Although we don't believe in timing the market or panicking over market movements, we do like to keep an eye on big changes -- just in case they're material to our investing thesis.

What: Shares of Five Prime Therapeutics (FPRX), a clinical-stage biopharmaceutical company focused on developing protein therapeutics to fight cancer and other inflammatory diseases, jumped as much as 22% after announcing a collaborative deal with Bristol-Myers Squibb (BMY 0.59%) before the opening bell.

So what: Under the terms of the deal, Bristol-Myers Squibb gets access to Five Prime Therapeutics' exclusive immuno-oncology platform and will decipher which therapies have the best chance of success based on two undisclosed immune checkpoint pathways. Bristol-Myers has the option of developing these cancer-fighting drugs as a single-agent therapies or can use them in combination with existing products in its own pipeline. Bristol-Myers will retain full worldwide rights to these therapies if approved.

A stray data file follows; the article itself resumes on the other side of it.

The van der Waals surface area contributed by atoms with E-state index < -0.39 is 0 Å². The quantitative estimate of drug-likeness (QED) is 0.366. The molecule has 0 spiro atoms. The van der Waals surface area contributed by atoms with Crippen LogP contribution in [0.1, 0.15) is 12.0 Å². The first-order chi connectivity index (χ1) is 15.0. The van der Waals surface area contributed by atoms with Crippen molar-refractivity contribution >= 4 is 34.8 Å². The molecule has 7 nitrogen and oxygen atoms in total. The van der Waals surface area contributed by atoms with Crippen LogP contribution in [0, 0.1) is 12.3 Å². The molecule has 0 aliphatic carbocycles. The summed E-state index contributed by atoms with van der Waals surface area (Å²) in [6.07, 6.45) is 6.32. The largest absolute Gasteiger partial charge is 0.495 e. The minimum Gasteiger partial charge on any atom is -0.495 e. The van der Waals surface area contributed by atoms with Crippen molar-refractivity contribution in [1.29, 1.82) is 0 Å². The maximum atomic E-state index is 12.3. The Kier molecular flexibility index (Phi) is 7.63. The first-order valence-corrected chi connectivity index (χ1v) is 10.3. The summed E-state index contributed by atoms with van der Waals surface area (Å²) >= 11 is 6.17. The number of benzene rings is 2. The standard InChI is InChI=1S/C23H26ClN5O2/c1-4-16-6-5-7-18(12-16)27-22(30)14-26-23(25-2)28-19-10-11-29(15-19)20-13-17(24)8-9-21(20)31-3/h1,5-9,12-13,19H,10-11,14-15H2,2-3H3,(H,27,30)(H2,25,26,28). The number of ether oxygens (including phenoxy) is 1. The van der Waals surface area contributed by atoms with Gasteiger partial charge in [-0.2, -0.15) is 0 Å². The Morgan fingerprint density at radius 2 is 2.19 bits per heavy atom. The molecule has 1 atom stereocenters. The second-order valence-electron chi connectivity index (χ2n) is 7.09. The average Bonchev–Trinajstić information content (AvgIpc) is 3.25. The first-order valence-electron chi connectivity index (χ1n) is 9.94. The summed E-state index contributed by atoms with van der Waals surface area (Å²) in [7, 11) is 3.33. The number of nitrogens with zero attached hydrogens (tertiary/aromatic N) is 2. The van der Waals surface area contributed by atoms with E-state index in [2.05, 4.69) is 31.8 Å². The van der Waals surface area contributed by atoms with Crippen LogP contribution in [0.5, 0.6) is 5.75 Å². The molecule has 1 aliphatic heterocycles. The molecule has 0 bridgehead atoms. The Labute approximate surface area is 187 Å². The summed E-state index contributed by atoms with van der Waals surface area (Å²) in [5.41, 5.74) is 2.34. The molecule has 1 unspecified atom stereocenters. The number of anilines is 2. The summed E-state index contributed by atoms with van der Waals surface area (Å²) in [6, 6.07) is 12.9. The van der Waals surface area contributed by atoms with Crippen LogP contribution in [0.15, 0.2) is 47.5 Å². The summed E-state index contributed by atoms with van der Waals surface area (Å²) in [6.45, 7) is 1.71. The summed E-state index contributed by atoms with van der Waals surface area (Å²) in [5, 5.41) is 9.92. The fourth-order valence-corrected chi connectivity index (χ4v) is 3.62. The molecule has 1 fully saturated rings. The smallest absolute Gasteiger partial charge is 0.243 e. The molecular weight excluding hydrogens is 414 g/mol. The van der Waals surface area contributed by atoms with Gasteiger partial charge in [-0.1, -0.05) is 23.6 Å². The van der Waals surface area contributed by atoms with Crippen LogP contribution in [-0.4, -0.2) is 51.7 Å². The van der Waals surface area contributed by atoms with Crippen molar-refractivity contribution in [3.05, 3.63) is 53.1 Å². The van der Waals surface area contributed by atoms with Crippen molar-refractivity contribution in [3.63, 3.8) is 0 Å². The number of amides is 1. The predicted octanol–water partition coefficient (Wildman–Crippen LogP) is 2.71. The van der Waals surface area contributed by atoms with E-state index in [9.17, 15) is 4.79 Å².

For Five Prime, the company will receive a $20 million upfront payment from Bristol-Myers, is eligible to receive $9.5 million in researching funding over the course of its collaboration, and is getting a $21 million common equity investment from Bristol-Myers (representing a purchase of 4.9% of Five Prime's outstanding shares) at a 30% premium to Friday's closing price. In addition, it will also be eligible to receive milestone and development payments totaling as much as $300 million and tiered single-digit to double-digit royalties on any approved therapies.

Now what: Once again we see how incredibly hot cancer immunotherapies have become. A number of cancer-focused companies are realizing that it's easier to retrain the body's immune system to recognize cancer and attack it than to attempt to formulate a therapy designed to seek out cancer. It remains to be seen, of course, if this partnership will merit success, but Five Prime shareholders have to be pleased to have snagged an elephant in Bristol-Myers Squibb, which could go a long way to validating its proprietary drug discovery platform. From the standpoint of Bristol-Myers, it allows the company to potentially expand its immunotherapeutic research for a mere $50.5 million in costs, so it seems well worth the risk.